Tim Hudak’s provincial Progressive Conservative party has pledged to kill the feed-in-tariff program, the Samsung energy deal and alter the Green Energy Act
London jobs will die on the vine — and deal another blow to the city’s struggling manufacturing sector — if key parts of Ontario’s energy program are scrapped, say energy industry observers.
At least one proposal is waiting to learn whether a feed-in-tariff program will still exist after the October provincial election before it commits to setting up shop.
“We have heard from industry that manufacturers are concerned, there is hesitation in companies making investments,” said Peter White, chief executive of the London Economic Development Corp.
“The Green Energy Act has brought investment forward and job creation, and we have taken advantage of it.”
Tim Hudak’s provincial Progressive Conservative party has pledged to kill the feed-in-tariff program, the Samsung energy deal and alter the Green Energy Act, a move that would also kill work here, White added.
A potential buyer of Ford’s St. Thomas assembly plant has proposed a biomass facility on site, but is awaiting provincial election results before proceeding, say sources close to that plant.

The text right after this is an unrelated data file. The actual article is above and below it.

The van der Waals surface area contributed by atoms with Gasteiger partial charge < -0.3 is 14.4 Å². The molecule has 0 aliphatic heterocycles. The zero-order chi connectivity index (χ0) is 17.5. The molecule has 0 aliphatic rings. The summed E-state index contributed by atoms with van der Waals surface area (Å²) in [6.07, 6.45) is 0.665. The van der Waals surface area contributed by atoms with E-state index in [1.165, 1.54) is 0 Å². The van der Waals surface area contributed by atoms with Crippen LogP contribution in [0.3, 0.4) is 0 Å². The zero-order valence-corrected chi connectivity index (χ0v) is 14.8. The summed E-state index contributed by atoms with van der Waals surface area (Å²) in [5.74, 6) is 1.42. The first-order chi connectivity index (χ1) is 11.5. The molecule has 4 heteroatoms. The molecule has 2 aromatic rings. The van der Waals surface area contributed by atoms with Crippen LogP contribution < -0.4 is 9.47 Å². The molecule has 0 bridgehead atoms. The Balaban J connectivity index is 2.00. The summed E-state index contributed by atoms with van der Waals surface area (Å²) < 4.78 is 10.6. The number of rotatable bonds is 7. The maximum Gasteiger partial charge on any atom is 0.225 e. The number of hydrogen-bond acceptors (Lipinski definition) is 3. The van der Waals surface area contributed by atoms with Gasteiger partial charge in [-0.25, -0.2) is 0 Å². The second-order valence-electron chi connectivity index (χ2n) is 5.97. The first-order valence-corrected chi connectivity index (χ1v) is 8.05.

In addition, London is in the running for a solar module manufacturing plant that would employ 200 here, part of the Samsung deal.
The city now has German Solar and Kaco New Energy, the world’s second largest maker of solar inverters, a key part of the solar panel, and it has plants now in Germany, Korea, the U.S. — and now London.
“It would have real negative impact for us on a lot of levels,” White said of the scrapping FIT and the Samsung deal.
In a speech to the Ontario Power Summit in May, Hudak said Ontario homeowners just can’t afford the initiatives. He said energy bills will rise more than $700 a year over four years and the Samsung deal and FIT are part of the reason.
“I believe that competition, transparency and affordability are the best means of delivering value to families who pay the bills, and to the industry itself that deserves a predictable and open partner at Queen’s Park.” said Hudak at that summit.
The feed-in-tariff provides premium rates to companies and individuals that feed alternative energy into Ontario’s power grid. Critics ague the cost to end-users is too high.